But, Uncle I am afraid you don’t know much about the human species called Mauritians. I bet our elected officials will all end up talking big business at social functions like weddings, vindoos, chowtarees and of course at cocktails where the lobbyists would introduce themselves as cousins to the ministers. The dirty business will be done, even if the minister’s diary shows that such and such meeting never took place at his office.
Uncle, in your powerful speech on Capitol Hill, you had this to say:
“We measure progress by the success of our people. By the jobs they can find and the quality of life those jobs offer. By the prospects of a small business owner who dreams of turning a good idea into a thriving enterprise. By the opportunities for a better life that we pass on to our children.”
With your permission, Uncle, I will quote a few paragraphs more so that folks here understand that managing a country and making sure its people lead a decent life does not depend only on seminars. It’s about hard work. Now, some random quotes:
“The future is ours to win. But to get there, we can’t just stand still. As Robert Kennedy told us, “The future is not a gift. It is an achievement.”
“Over the next 10 years, nearly half of all new jobs will require education that goes beyond a high school education.”
“That responsibility begins not in our classrooms, but in our homes and communities. It’s family that first instills the love of learning in a child. Only parents can make sure the TV is turned off and homework gets done. We need to teach our kids that it’s not just the winner of the Super Bowl who deserves to be celebrated, but the winner of the science fair. We need to teach them that success is not a function of fame or PR, but of hard work and discipline.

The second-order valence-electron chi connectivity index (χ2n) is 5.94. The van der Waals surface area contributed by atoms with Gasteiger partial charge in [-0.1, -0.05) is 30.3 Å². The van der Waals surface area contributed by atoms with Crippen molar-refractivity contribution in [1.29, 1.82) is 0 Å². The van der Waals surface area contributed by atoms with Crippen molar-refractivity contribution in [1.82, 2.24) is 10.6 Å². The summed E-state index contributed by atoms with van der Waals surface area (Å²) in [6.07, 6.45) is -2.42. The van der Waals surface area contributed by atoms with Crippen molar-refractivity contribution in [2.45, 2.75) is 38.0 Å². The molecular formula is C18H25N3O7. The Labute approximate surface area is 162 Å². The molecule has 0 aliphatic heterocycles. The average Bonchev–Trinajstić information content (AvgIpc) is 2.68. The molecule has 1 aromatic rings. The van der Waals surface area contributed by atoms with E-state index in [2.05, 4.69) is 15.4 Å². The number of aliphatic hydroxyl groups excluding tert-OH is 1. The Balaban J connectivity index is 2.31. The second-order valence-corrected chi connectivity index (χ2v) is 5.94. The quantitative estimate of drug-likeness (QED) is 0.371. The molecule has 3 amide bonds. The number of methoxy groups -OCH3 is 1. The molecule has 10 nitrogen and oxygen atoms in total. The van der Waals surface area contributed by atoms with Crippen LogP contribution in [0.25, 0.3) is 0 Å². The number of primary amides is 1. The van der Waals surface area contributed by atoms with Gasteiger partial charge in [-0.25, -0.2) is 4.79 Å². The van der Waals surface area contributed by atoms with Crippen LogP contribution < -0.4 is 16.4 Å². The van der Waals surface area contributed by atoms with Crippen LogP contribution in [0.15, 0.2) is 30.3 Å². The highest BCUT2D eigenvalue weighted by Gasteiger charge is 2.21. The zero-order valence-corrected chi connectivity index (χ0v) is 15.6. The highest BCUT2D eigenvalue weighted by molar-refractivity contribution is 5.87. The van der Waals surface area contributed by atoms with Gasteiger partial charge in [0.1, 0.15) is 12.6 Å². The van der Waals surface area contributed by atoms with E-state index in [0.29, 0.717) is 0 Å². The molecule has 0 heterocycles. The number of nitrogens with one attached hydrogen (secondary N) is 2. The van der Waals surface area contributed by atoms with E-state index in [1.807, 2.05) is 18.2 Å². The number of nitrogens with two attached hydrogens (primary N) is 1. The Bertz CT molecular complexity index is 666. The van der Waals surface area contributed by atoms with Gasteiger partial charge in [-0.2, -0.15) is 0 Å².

“Let’s also remember that after parents, the biggest impact on a child’s success comes from the man or woman at the front of the classroom. In South Korea, teachers are known as “nation builders.” Here in America, it’s time we treated the people who educate our children with the same level of respect.
“The education race doesn’t end with a high school diploma. To compete, higher education must be within the reach of every American.
“To reduce barriers to growth and investment, I’ve ordered a review of government regulations. When we find rules that put an unnecessary burden on businesses, we will fix them.”
Here we still have unnecessary laws and regulations that hinder business development. And no American will survive here even if he/she has the brightest business idea. Business sharks are too many; ideas mean nothing; only political affiliations and proper socio-cultural networking have any effect – in some instances they can even work wonders. We do have parents who still condone brutality against teachers. The tertiary system had for decades been left to decay at the hands of bureaucratic and political cronies. Parents and children have been forced to believe that no academic certificates mean a doomed future; forgetting that training of kids in other spheres is as important as academic schooling, as the success of l’Atelier Mo’Zart has confirmed. Our training institutions have not been able to reinvent themselves to cope with the local or global needs.
This is part of our sad realities, Uncle. Still, I remain hopeful. I know there are many anonymous Mauritians who are working to make this country a better place.
* Published in print edition on 28 January 2011